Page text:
Crisis-hit MENA nations receive millions to fight coronavirus
Tunisia, Mauritania and war-ravaged Yemen are among over 70 countries slated to receive emergency funds from the International Monetary Fund (IMF) and the World Bank to strengthen their efforts to battle the rapidly spreading coronavirus pandemic.
The Washington-based IMF has moved to rapidly leverage its $1 trillion lending capacity as it faces unprecedented calls for financing from over 100 countries. The World Bank, meanwhile, expects to deploy up to $160bn over the next 15 months to help those most in need and prop up vital businesses.
Developing countries have appealed for urgent funds to provide front-line health services and keep economies afloat in the face of what is thought to be the worst global economic downturn since the 1930s Great Depression.
On Friday at a meeting with the IMF and World Bank, African Union chairperson and president of South Africa Cyril Ramaphosa said that African countries, including Egypt, Tunisia and Morocco, faced "large financial gaps".
"This pandemic has already had a devastating impact on Africa, and its effects will deepen as the rate of infection rises. It is a setback for the progress we have made to eradicate poverty, inequality and underdevelopment," Ramaphosa said.
"While recent announcements from international partners are very welcome, large financing gaps remain and greater support is needed to ensure that African countries are able to respond effectively to the health crisis and address economic challenges."
Last week anti-poverty charity Oxfam estimated that one billion people, or up to eight percent of the global population, could be forced into poverty as governments shut down entire economies to manage the spread of the virus.
"This could set back the fight against poverty by a decade, and as much as 30 years in some regions such as sub-Saharan Africa and the Middle East and North Africa," the charity said, as it called for the cancellation of $1 trillion worth of developing-country debt payments in 2020.
In its World Economic Outlook, released on Wednesday, the IMF projected that the MENA economies will shrink by 3.3 percent during 2020, partly as a result of the pandemic.
Earlier this month, the IMF approved a $745m to Tunisia, whose vital tourism sector has taken a hit due to the pandemic.
The country's economy is set to shrink by up to 4.3 percent, the steepest drop since independence in 1956, Reuters reported. The tourism sector is expected to see 400,000 people losing their jobs this year and $1.4bn in revenue losses.
Tunisia currently has 864 reported cases of Covid-19, with 37 deaths.
The occupied West Bank and Gaza have secured a $5m emergency loan from the World Bank for essential equipment including ventilators and test kits. There have been 418 confirmed cases across the West Bank and Gaza and two deaths. Gaza, the densely packed coastal enclave, has been under Israeli blockade since 2007, affecting the supply of medicines, laboratory materials and equipment.
Lebanon, which was already facing its worst financial crisis in recent history, has secured $40m from the World Bank.
In March, the government defaulted on a $1.5bn debt payment. The cost of living has risen sharply and the economy has spluttered to a halt.
The funds are set to equip hospitals and improve risk communication to the population, which includes one of the world's largest refugee populations. So far, 672 people have been confirmed to be infected with the disease, while 21 have died.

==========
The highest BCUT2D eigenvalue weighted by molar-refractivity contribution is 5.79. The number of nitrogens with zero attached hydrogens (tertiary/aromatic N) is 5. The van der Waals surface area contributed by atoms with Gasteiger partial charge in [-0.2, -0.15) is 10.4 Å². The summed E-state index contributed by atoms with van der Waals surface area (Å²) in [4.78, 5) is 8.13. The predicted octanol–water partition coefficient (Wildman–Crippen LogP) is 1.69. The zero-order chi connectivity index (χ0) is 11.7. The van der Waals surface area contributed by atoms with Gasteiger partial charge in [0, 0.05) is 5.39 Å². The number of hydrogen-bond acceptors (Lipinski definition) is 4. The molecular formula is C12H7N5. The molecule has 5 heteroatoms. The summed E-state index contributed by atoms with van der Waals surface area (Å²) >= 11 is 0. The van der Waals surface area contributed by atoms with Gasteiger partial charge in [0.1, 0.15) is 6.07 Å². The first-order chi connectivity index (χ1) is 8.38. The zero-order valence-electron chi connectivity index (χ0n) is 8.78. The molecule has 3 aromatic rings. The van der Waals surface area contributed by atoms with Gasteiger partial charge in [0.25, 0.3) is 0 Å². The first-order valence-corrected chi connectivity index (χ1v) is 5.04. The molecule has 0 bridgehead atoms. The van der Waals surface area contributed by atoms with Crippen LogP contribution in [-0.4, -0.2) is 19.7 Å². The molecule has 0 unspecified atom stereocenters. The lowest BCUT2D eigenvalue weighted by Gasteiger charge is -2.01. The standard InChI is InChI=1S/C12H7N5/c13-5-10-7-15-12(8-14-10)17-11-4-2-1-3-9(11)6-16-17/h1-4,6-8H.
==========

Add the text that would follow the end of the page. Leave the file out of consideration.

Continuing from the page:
Mauritania, which has just seven confirmed cases and one death, is set to receive $5.2m from the World Bank.
"Our objective is to strengthen preparedness and containment capacity, as well as improve detection and surveillance, and continue training medical staff on case-management in order to protect the population," said Laurent Msellati, World Bank country manager.
With 2,844 cases and 205 deaths, Egypt is the worst-hit country in Africa. The country is particularly expected to suffer losses in revenues this year from tourism, which generated $12.6bn (4.2 percent of GDP) in 2018-19, and from the Suez Canal of $5.7bn (1.9 percent of GDP).
The country has received $7.9 from the World Bank to fund a coronavirus emergency plan.
"The World Bank is mobilising quickly to support Egypt's emergency response activities and the implementation of a preventive plan to confront the Covid-19 outbreak," said Marina Wes, World Bank country director for Egypt, Yemen and Djibouti.
Yemen, which is in the grip of a civil war, has received a $26.9m grant from the World Bank.
The pandemic poses a particular risk in Yemen, for after five years of war, the health system is on the brink of collapse.
Less than 50 percent of healthcare facilities are functional, while the country suffered one of the worst cholera epidemics in recorded history in 2017.
The grant will seek to strengthen the country's fragile healthcare system, including in the detection, containment and diagnosis of Covid-19.
Just one case has been detected in the war-ravaged country, as it braces for what could be a fresh humanitarian disaster.
Morocco has received $275m from the World Bank. The country's economy minister said this month that he was confident that the economy could withstand the short-term economic impacts of the pandemic.
"In addition to our foreign exchange reserves, which cover more than five-and-a-half months of imports of goods and services, we benefit from the support of our bilateral and multilateral donors," he said on 3 April.
The country has 2,670 confirmed cases and 137 deaths.